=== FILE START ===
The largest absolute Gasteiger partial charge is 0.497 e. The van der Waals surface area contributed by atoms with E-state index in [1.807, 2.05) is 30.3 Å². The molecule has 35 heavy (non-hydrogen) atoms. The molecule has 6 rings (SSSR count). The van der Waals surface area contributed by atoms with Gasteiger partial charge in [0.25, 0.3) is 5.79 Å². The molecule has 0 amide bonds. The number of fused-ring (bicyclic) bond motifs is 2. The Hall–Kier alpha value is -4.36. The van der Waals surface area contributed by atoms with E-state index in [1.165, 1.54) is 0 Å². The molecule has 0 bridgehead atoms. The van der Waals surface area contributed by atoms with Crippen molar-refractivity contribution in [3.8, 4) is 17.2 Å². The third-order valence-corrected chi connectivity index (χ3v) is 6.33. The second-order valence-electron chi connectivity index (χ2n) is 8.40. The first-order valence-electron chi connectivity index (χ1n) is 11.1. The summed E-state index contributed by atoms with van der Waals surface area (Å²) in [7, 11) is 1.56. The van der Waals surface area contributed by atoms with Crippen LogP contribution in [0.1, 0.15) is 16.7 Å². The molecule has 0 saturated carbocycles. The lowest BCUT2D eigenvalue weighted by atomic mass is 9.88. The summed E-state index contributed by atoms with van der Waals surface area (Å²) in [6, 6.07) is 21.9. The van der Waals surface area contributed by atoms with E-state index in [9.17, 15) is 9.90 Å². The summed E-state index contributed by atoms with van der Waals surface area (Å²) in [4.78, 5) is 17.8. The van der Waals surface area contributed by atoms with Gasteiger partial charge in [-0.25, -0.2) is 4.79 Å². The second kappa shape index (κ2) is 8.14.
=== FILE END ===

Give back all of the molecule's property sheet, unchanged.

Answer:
The largest absolute Gasteiger partial charge is 0.497 e. The van der Waals surface area contributed by atoms with E-state index in [1.807, 2.05) is 30.3 Å². The molecule has 35 heavy (non-hydrogen) atoms. The molecule has 6 rings (SSSR count). The van der Waals surface area contributed by atoms with Gasteiger partial charge in [0.25, 0.3) is 5.79 Å². The molecule has 0 amide bonds. The number of fused-ring (bicyclic) bond motifs is 2. The Hall–Kier alpha value is -4.36. The van der Waals surface area contributed by atoms with E-state index in [1.165, 1.54) is 0 Å². The molecule has 0 bridgehead atoms. The van der Waals surface area contributed by atoms with Crippen molar-refractivity contribution in [3.8, 4) is 17.2 Å². The third-order valence-corrected chi connectivity index (χ3v) is 6.33. The second-order valence-electron chi connectivity index (χ2n) is 8.40. The first-order valence-electron chi connectivity index (χ1n) is 11.1. The summed E-state index contributed by atoms with van der Waals surface area (Å²) in [7, 11) is 1.56. The van der Waals surface area contributed by atoms with Crippen LogP contribution in [0.1, 0.15) is 16.7 Å². The molecule has 0 saturated carbocycles. The lowest BCUT2D eigenvalue weighted by atomic mass is 9.88. The summed E-state index contributed by atoms with van der Waals surface area (Å²) in [6, 6.07) is 21.9. The van der Waals surface area contributed by atoms with E-state index in [9.17, 15) is 9.90 Å². The summed E-state index contributed by atoms with van der Waals surface area (Å²) in [4.78, 5) is 17.8. The van der Waals surface area contributed by atoms with Gasteiger partial charge in [-0.25, -0.2) is 4.79 Å². The second kappa shape index (κ2) is 8.14.